College of LS&A

Winter '01 Graduate Course Guide

Note: You must establish a session for Winter Term 2001 on in order to use the link "Check Times, Location, and Availability". Once your session is established, the links will function.

Courses in Classical Civilization

This page was created at 9:04 PM on Mon, Jan 29, 2001.

Winter Term, 2001 (January 4 April 26)

Open courses in Classical Civilization
(*Not real-time Information. Review the "Data current as of: " statement at the bottom of hyperlinked page)

Wolverine Access Subject listing for CLCIV

Winter Term '01 Time Schedule for Classical Civilization.

CLCIV 462. Greek Mythology.

Section 001.

Instructor(s): Derek B Collins (

Prerequisites: (3).

Credits: (3).

Course Homepage:

The aim of this course is to introduce students to the principal Greek myths as they developed in Greek and Roman literature. We shall also move beyond narrative to consider the ways in which classical myths have been interpreted by both ancient and modern commentators. We will discuss the many contexts in which Greeks and Romans retold their myths, including song, dramatic performance, written literature, and plastic arts such as sculpture and painting. Required reading will include Hesiod's Theogony and Works and Days, Homer's Odyssey, the Homeric Hymns, selected tragedies from Aeschylus, Sophocles, and Euripides, and Ovid's Metamorphoses. Course requirements include two hour tests and a final exam.

Check Times, Location, and Availability Cost: No Data Given. Waitlist Code: 4

CLCIV 472. Roman Law.

Section 001 Meets with Latin 642.001

Instructor(s): Bruce W Frier (

Prerequisites: Not open to first-year students. (3).

Credits: (3; 2 in the half-term).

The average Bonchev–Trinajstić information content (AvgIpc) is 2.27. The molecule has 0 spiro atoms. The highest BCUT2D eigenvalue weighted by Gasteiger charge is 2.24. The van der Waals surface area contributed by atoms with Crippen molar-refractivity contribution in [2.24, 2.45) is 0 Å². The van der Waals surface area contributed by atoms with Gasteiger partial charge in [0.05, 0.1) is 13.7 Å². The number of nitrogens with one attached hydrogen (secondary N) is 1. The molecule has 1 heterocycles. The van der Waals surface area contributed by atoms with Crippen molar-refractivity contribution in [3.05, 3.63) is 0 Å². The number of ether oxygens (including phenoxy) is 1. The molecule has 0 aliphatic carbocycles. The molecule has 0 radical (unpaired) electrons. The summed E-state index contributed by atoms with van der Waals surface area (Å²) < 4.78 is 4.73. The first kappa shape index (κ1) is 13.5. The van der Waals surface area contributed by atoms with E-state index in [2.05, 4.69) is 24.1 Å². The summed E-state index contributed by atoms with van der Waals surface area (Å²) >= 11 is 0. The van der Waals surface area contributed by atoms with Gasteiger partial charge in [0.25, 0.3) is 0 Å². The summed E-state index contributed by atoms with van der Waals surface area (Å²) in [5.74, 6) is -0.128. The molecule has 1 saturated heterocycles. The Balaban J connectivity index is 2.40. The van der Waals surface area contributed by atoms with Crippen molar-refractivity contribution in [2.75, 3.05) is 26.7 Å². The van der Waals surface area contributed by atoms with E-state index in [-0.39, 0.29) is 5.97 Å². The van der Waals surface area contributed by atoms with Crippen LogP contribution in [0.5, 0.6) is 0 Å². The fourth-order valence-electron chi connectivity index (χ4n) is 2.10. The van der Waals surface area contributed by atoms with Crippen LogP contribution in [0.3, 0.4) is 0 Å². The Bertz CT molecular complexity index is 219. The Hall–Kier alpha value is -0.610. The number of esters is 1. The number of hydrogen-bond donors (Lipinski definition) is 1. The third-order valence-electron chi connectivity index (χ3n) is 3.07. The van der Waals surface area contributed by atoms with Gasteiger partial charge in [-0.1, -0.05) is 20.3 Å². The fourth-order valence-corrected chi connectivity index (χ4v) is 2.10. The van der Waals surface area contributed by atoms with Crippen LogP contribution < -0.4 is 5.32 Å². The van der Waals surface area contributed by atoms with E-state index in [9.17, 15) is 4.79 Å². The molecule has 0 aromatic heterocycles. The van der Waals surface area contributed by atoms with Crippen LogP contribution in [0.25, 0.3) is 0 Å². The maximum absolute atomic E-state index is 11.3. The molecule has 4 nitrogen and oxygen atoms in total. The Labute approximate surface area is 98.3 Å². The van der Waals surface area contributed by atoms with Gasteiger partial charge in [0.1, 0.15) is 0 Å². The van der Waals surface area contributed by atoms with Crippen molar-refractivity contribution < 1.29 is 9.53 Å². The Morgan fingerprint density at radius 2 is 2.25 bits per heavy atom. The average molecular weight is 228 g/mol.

Course Homepage: No Homepage Submitted.

This course acquaints students with the fundamental concepts of Roman private law, with their origin in the society and government of the High Roman Empire, and with their all-important influence in the development of Western European legal theory and institutions. The course aims primarily to meet the interests of undergraduates with a bent toward law as a profession, but it is open to all students (except freshmen). We will use a direct application of the American case-law method to the teaching of Roman law. Our basic text will be a series of actual problems from the Roman jurists, which we will discuss in class; only as the occasion demands will the instructor "fill in the gaps" with short lectures on other relevant legal material. Thus, students should develop a feel for legal analysis and for the contribution made through such analysis by the Roman jurists; at the same time, students will learn Roman law in a form that will be directly relevant to future legal studies. Besides the handouts, one general introduction to Roman law (ca. 250 pages) will be required reading. There will be one hour test on material covered in class, in addition to the final examination; one paper (10 pages) will allow the student to analyze in detail a particular legal problem.

Check Times, Location, and Availability Cost: 2 Waitlist Code: 1

Undergraduate Course Listings for CLCIV.


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